Meanwhile, Trinity College Dublin researchers found that breathwork directly affects the levels of a chemical messenger in the brain called noradrenaline. Noradrenaline is released at specific moods and feelings: curiosity, focus, arousal, etc. If produced at a specific level, this natural chemical can help the brain grow. By controlling our breath, these researchers believe we then produce the right amount of noradrenaline to stabilize our attention, increase brain health, improve memory, increase clarity and stabilize our emotions.
One study published by the non-profit PLOS ONE found that controlled breathing and stimulating the vagus nerve can boost the immune system as well as improve energy metabolism. Furthermore, the relaxation response can result in better insulin secretion which leads to better overall blood sugar management. In addition to stimulating the vagus nerve, deep breathing can increase alpha brain-waves. Alpha brain-waves are associated with feeling relaxed and the practice of meditation.
When it comes to the perfect number of breaths per minute (b/m), scientists suggest six. An article published in 2019 by Scientific Reports found that six breaths per minute can result in better cardiovascular health by improving blood flow and decreasing cardiac-dependent blood pressure and cerebrospinal fluid (CSF) pulsatility.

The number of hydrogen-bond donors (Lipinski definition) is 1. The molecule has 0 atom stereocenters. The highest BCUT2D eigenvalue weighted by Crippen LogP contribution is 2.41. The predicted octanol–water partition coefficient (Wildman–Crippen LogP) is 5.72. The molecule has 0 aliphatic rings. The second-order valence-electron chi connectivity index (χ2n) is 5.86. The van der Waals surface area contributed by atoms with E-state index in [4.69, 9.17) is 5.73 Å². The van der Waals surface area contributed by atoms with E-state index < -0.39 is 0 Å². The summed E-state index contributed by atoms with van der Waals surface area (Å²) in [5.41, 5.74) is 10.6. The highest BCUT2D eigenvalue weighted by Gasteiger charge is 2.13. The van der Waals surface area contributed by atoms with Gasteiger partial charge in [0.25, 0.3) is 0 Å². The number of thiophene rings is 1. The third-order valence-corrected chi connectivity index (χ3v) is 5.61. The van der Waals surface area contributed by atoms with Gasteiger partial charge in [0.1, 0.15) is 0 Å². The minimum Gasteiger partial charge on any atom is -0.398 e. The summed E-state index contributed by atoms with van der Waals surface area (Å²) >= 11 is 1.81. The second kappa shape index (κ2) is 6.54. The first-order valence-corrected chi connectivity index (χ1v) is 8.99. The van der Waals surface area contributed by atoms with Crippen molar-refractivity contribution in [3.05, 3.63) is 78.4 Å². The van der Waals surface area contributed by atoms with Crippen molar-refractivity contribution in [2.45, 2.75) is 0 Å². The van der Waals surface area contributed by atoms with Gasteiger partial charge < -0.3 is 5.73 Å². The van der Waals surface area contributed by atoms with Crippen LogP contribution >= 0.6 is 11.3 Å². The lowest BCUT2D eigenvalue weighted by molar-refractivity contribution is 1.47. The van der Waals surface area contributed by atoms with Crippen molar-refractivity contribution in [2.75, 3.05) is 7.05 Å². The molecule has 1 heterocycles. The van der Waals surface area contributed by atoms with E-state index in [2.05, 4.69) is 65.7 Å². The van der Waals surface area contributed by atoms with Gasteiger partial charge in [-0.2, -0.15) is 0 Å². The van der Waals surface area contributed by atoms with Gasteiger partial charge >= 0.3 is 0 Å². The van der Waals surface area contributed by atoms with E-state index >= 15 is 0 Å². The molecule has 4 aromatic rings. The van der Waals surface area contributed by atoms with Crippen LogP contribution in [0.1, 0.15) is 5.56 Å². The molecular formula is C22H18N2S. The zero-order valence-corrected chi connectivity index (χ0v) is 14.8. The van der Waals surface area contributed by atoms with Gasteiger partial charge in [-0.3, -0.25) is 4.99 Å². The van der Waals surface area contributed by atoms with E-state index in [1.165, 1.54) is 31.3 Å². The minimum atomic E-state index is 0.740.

A different study published in Frontiers in Human Neuroscience has also linked 6 b/m with increased positive energy and pleasantness and decreased arousal levels. Although six seems to be the sweet spot, slow breathing is defined as any rate between 4 and 10 b/m according to Australia’s Hunter Pain Clinic.
Mindful Breathing and Its Relationship with Our Health
There are a plethora of benefits mindful breath can have on our health, including:
- a greater sense of calm and relaxation
- less likely to develop feelings of anxiety or depression
- reduced stress levels
- a healthier immune system
- lower blood pressure
- lower heart rate
- better focus and alertness
- improved memory
- decreased anxiety and negative thinking
- better coping and lifestyle management skills
- insomnia prevention
- emotion control
- reduced possibility of burnout
- pain relief
- improved diabetic symptoms
The above are simply examples of the many benefits of breathing more slowly and deeply. The following subsections will discuss in-depth the relationships between mindful breath and specific health issues.